I believe in obesity

Mykaela - Snohomish, Washington
Entered on April 16, 2009
Age Group: 18 - 30
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I believe in obesity. When I speak of obesity, I don’t just mean the people who are morbidly overweight; I also am speaking about the people that are just a little chubby. What people don’t realize about obesity is that anyone over 30% body fat is considered “obese.” My family has a long history of low to no metabolisms. I’ve seen the ugly side of obesity, and for the longest time I thought you were only obese if you resembled large marine life – I didn’t so I was never concerned.

A lot of my younger years, I thought that large people were some of the most beautiful people; I wanted to look just like them when I grew up – I didn’t think they were “fat.” Fat is a cruel word. I’ve heard it so much over my life, and mostly it’s used in jokes degrading people, and some of the time those people were me. It hurt. My mom tells a story about when I came home from school in 1st grade, crying, because a boy told me I was fat. I wasn’t fat then, but around 4th grade I finally got my childhood wish. I was five feet-even, and weighed 180-plus pounds. That whole year I was shunned, picked on, and even beat upon because I was fat. Children don’t realize how that stigma carries with a person.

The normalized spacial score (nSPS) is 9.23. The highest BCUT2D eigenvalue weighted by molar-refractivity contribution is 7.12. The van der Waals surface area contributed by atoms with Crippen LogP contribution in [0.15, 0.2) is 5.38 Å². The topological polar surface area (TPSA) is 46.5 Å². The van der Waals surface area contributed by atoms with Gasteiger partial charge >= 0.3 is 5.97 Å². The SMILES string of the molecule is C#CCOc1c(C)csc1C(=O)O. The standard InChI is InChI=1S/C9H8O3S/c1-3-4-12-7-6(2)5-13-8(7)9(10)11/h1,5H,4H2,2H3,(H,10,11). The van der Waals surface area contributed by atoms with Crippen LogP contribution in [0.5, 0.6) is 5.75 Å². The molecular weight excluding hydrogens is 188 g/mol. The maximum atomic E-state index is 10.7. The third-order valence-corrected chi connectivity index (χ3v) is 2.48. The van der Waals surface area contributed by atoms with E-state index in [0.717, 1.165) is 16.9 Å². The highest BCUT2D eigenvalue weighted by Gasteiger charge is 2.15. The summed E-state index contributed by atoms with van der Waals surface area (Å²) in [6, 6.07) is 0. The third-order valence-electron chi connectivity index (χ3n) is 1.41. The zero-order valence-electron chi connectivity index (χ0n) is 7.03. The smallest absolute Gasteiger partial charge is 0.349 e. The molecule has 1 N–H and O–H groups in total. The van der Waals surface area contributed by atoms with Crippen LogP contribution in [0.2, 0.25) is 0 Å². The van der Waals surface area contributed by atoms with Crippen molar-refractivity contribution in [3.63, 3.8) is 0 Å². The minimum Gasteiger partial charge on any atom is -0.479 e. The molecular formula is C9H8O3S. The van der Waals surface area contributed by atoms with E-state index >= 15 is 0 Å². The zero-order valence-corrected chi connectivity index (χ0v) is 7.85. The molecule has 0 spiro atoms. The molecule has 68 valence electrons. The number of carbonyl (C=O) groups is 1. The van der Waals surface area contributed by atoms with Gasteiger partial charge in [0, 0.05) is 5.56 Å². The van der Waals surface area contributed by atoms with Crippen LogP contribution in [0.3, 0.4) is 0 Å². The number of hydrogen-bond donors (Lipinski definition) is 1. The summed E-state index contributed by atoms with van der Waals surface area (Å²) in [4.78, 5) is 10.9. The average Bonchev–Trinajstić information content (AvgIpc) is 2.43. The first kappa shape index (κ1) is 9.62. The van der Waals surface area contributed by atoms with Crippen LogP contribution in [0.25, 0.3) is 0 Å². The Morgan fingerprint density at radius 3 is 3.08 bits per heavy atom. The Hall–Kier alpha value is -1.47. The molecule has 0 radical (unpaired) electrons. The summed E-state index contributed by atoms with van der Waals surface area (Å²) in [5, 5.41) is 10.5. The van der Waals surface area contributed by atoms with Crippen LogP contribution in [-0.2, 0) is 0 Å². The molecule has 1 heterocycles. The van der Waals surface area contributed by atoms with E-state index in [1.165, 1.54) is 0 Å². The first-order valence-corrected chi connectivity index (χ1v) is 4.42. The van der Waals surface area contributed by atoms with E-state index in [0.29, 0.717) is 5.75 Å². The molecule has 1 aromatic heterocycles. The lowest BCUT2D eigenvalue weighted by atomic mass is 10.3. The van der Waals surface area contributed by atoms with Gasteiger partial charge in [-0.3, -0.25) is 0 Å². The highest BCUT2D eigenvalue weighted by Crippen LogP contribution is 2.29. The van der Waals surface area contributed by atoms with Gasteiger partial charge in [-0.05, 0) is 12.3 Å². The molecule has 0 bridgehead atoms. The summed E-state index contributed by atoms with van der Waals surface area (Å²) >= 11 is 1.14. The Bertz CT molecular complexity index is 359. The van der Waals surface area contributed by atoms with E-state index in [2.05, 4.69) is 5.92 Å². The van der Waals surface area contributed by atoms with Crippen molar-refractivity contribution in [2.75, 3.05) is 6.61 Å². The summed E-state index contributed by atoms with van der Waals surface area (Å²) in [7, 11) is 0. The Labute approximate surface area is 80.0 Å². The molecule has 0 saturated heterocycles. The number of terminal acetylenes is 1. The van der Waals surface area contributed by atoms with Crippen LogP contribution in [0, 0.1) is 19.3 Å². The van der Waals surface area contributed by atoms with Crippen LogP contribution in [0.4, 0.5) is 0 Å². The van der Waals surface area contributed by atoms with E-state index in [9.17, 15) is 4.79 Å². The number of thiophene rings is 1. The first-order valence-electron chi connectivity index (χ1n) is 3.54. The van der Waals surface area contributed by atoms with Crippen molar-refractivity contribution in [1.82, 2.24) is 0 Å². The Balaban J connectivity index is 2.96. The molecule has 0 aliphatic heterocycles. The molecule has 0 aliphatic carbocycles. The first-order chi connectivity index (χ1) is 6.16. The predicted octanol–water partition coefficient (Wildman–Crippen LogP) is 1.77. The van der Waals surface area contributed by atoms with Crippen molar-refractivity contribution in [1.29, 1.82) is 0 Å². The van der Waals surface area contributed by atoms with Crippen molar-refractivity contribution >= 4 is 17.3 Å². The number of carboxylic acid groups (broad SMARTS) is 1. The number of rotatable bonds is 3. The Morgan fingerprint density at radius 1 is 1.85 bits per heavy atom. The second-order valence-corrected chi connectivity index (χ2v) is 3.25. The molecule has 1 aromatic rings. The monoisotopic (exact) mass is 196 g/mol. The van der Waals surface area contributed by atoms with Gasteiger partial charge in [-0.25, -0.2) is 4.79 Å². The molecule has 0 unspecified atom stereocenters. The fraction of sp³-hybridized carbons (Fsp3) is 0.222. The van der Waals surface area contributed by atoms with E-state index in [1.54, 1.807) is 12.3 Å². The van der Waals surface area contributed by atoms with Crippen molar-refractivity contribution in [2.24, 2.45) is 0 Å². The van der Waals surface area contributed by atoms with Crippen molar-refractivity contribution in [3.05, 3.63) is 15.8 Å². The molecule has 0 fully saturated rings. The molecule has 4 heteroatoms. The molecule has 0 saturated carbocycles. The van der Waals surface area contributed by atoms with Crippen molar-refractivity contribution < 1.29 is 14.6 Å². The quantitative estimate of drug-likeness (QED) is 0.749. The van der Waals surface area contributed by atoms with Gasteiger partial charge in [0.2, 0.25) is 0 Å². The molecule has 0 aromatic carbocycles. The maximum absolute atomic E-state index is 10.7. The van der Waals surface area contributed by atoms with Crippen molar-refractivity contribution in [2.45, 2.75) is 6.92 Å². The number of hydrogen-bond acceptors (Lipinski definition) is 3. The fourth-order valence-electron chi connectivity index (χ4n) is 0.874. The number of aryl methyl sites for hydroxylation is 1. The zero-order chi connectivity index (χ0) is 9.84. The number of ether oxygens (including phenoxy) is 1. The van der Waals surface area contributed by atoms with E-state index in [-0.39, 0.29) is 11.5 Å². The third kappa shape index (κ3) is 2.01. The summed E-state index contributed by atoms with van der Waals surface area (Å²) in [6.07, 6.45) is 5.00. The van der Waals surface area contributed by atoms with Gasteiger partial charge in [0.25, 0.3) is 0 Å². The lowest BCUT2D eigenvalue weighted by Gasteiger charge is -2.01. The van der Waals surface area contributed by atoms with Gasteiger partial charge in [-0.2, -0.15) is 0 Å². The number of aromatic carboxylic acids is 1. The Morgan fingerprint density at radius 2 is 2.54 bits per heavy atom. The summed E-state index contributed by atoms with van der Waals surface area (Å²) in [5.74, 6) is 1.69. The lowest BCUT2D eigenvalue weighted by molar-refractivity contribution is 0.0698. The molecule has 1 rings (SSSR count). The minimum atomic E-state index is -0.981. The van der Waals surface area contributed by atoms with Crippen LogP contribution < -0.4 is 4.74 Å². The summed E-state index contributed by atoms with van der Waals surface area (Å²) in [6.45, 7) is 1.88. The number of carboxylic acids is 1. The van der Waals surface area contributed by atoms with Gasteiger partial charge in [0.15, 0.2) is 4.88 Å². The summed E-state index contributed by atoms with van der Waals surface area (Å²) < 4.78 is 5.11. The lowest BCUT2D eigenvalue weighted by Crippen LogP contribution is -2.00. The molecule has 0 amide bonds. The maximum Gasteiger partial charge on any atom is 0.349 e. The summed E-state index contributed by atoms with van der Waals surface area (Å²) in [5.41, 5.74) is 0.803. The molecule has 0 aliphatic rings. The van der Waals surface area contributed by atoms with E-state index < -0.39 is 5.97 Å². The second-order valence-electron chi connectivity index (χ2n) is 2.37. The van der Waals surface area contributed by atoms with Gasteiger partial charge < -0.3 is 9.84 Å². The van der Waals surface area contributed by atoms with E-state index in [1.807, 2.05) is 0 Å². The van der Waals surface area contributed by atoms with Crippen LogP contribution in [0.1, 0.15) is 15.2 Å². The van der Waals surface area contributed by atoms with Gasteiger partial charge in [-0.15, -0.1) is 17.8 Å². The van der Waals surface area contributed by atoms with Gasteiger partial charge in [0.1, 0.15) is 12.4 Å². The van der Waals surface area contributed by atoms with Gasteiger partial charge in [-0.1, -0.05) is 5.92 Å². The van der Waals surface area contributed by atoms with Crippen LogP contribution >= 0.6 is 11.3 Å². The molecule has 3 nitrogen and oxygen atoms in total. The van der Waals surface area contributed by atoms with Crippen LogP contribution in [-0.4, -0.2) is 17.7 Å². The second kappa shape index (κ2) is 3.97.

My whole life since then, I’ve always thought of myself as fat. Even though I grew five inches and lost twenty pounds, I thought I was fat. I would even make remarks about how I was fat, and people would constantly tell me I wasn’t – I thought they were just being modest. Finally, I was able to adapt the state of mind that I wasn’t fat. Then I decided to join the army.

I was basically told I was too fat to enlist. I was at 36% body fat, and the maximum percentage allowed was 32%. I was so close, but I began vigorously working out and watching my eating habits; I lost twenty pounds in two months, but that only brought me down to 33% body fat. At that point I was allowed to do an Arms Test to waiver my body fat so I could enlist. I had to step up and down in cadence for five minutes at 120 beats per minute, the step being twelve inches tall, followed by one minute of pushups. I knew I was capable. I passed it, proving that I am perfectly capable, even though I was still considered “obese.”

I believe that no one should ever be denied something simply because of their weight. In a way, it’s a prejudice. I believe in those people of all weights and body types. I believe in obesity.